A new service developed at Binghamton University, State University of New York could improve performance of mobile devices that save data to the cloud.
Storage and computing power is limited on mobile devices, making it necessity to store data in the cloud. However, with the myriad of apps from a myriad of developers that use the cloud, the user experience isn’t always smooth. Battery life can be taxed due to extended synchronization times and clogged networks when multiple apps are trying to access the cloud all at the same time.
“We may be using many different apps developed by different developers that make use of cloud storage services, whereas on PCs we tend to use apps offered by the official providers. This app and developer diversity can cause problems due to a developer’s inexperience and/or carelessness,” said Yifin Zhang, assistant professor of computer science at Binghamton University’s Thomas J. Watson School of Engineering and Applied Science.
Zhang and a team of Binghamton University researchers designed and developed StoArranger, a service to intercept, coordinate and optimize requests made by mobile apps and cloud storage services. StoArranger works as a “middleware system,” so there is no change to how apps or an iPhone or Android-device run, just improved performance of both the device and the network overall. Essentially, StoArranger takes cloud storage requests–either to upload a file or to open a file for editing–and orders them in the best way to save power, get things completed as quickly as possible and minimize the amount of data used to complete the tasks.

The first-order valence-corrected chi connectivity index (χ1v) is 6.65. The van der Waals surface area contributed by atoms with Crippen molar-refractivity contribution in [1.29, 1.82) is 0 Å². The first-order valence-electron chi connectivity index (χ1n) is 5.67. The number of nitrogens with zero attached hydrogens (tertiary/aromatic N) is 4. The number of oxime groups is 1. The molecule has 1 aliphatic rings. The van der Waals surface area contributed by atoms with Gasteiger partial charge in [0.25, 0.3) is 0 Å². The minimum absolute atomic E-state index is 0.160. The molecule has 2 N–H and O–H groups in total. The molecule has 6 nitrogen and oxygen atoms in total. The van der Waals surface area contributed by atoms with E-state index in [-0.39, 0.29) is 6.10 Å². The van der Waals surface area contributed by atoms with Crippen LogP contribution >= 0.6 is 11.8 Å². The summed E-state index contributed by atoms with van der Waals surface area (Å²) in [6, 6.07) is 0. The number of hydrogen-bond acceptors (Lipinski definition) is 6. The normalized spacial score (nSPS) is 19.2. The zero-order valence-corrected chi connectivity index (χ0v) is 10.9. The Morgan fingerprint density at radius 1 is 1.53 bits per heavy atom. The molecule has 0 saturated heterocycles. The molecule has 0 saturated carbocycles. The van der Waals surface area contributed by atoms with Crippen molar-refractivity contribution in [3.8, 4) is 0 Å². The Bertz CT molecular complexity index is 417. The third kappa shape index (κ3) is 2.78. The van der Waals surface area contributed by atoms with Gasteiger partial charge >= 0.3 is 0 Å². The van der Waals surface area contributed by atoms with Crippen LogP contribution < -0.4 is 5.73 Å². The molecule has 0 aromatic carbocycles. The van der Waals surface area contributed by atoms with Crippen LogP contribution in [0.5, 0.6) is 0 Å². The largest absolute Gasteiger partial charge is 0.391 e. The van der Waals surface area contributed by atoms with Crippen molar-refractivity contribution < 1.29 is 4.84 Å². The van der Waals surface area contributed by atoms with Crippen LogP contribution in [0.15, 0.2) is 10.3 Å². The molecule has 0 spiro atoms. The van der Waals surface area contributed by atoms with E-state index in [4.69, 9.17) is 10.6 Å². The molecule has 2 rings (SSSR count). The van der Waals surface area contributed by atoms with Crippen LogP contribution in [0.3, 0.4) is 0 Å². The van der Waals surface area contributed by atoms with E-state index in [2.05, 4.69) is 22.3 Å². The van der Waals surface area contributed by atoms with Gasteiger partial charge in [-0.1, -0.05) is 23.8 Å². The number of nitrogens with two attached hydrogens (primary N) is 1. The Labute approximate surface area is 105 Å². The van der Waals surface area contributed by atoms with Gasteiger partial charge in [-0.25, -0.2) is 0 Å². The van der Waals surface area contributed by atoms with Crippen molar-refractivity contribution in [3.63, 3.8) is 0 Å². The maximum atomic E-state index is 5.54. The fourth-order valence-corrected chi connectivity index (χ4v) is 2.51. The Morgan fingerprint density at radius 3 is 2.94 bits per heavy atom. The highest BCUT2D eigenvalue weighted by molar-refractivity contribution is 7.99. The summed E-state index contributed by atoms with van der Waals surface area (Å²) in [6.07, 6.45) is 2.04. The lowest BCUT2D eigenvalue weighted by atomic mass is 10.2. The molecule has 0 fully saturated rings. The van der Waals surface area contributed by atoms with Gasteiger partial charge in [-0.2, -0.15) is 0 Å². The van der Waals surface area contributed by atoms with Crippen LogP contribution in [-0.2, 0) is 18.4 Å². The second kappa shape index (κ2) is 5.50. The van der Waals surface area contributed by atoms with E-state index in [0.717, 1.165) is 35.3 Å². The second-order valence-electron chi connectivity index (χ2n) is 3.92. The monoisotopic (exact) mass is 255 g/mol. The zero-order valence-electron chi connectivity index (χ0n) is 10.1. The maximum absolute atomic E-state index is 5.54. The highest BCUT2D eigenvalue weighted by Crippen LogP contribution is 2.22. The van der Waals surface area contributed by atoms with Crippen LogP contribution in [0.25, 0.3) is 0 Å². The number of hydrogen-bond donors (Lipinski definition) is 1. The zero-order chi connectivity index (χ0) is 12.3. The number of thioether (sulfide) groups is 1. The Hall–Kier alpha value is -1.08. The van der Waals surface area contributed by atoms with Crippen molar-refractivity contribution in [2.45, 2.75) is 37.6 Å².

Even though the work could affect millions of mobile devices and users– e.g. Microsoft’s cloud computing and storage system Azure had 10 trillion objects stored on its servers as of January 2015–it is only a promising first step in the development of StoArranger, which isn’t commercially available. Further research is scheduled for evaluation experiments, and a full paper will be submitted later this year.
“We are planning on developing an app for public use,” Zhang said. “We are trying to solve problems without changing operating systems or the existing apps, which makes our solution practical and scalable to existing smartphone users.”
Zhang presented the paper with Binghamton PhD candidates Yongshu Bai and Xin Zhang, both co-authors of the paper, at the proceedings of the seventh ACM SIGOPS Asia-Pacific Workshop on Systems (APSys ’16) in Hong Kong in August.
“The programming committee thought the work presented is a good demonstration of the negative effects of the way that current cloud storage providers chose to deploy their services,” said Zhang. “The solution we proposed could be a practical way to solve the problem.”�